Chokri Belaid, a 47-year-old outspoken critic, was shot at close range as he was about to get into his car and go to work on Wednesday, according to the Tunisian Ministry of Interior. It was the first political assassination since a popular uprising forced out Tunisia's former dictator in January 2011, and came amid growing violence in a standoff between secular and religious forces in the country.

Thousands of Tunisians took to the streets in several cities after the attack. In the capital, Tunis, police used tear gas to disperse wailing demonstrators marching behind the ambulance carrying Mr. Belaid's body to the morgue. One policeman was killed during protests in Tunis, the government said.

Many protesters chanted "the people want the fall of the regime" and other slogans that echoed through Tunisia's streets during the revolution two years ago, witnesses said. This time, however, the ruling party, Ennahda, bore the brunt of the popular rage.

Prime Minister Hamadi Jebali, who is from the Islamist party, said late Wednesday he would dissolve the government and form a national unity cabinet of technocrats in a bid to head off the deepening crisis.
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And the same story is echoing in Egypt, with thousands of protestors wanting an end to their regime. Why?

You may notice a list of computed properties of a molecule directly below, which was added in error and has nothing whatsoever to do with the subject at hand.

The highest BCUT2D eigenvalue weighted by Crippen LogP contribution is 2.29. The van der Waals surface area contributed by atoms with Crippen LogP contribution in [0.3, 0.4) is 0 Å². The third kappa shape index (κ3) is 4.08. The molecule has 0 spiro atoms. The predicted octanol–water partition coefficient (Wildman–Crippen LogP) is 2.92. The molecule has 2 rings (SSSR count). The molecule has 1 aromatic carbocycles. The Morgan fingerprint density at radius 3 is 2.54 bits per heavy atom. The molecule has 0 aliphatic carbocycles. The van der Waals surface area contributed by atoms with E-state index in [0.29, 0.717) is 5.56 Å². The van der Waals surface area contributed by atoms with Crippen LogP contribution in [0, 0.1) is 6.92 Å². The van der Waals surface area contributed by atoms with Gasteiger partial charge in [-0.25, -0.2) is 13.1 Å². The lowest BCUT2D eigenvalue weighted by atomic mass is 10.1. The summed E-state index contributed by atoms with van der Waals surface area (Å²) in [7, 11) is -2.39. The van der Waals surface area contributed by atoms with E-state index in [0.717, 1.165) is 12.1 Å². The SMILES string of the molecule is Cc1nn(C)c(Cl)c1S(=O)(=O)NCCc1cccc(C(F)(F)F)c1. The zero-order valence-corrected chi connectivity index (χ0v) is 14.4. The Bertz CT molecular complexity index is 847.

Why is the Islamic model not working?

My take on this is that we have the leaders in place, but we don't have the system in which this leadership will work. We still hold the "state" as "sovereign" and  not Allah as the Sovereign.

Any thoughts on this are welcome.

7 comments:

Tauqeer said...

What has happened in Tunisia and Egypt is a positive change. Positive for people who wants to see countries governed by Shariah laws.

A lot of people are not ready for that, because they do not completely understand the idea of an Islamic state. They need to be educated. In my personal view, education/enlightenment regarding Islamic system and democracy is the only way forward.

Let hope and pray for good of the people.

Uni said...

@Tauqeer
It seemed positive at the time. People believed in their promises. Now, things haven't really turned out as were promised. Take Egypt as an example. One would expect, that an Islamic ruler would at least (at the very least) speak out against the riba-based economic model prevalent today and get research done on how to get his country rid of it. Nope. That didn't happen.

Also, there was hope that an Islamic ruler wouldn't really hold ties with enemies of Islam. But nothing on these lines happened.

No matter how much you educate people on Islam - these are the basics. And they weren't implemented.


And no effort was made to even try to implement these basics. So why would people believe in him any more?

Rather, this is a turn-off from democracy, because democracy (which is not really an Islamic concept) has failed the people, repeatedly. With or without an Islam-oriented ruler.

Thanks for dropping by.

Tauqeer said...

Well I believe he has not been given power and time to implement everything associated with Shariah. If you look at the latest constitution changes they have made, one can see very positive steps taken.

A revolutionary approach by changing things upside down would only create further chaotic situation.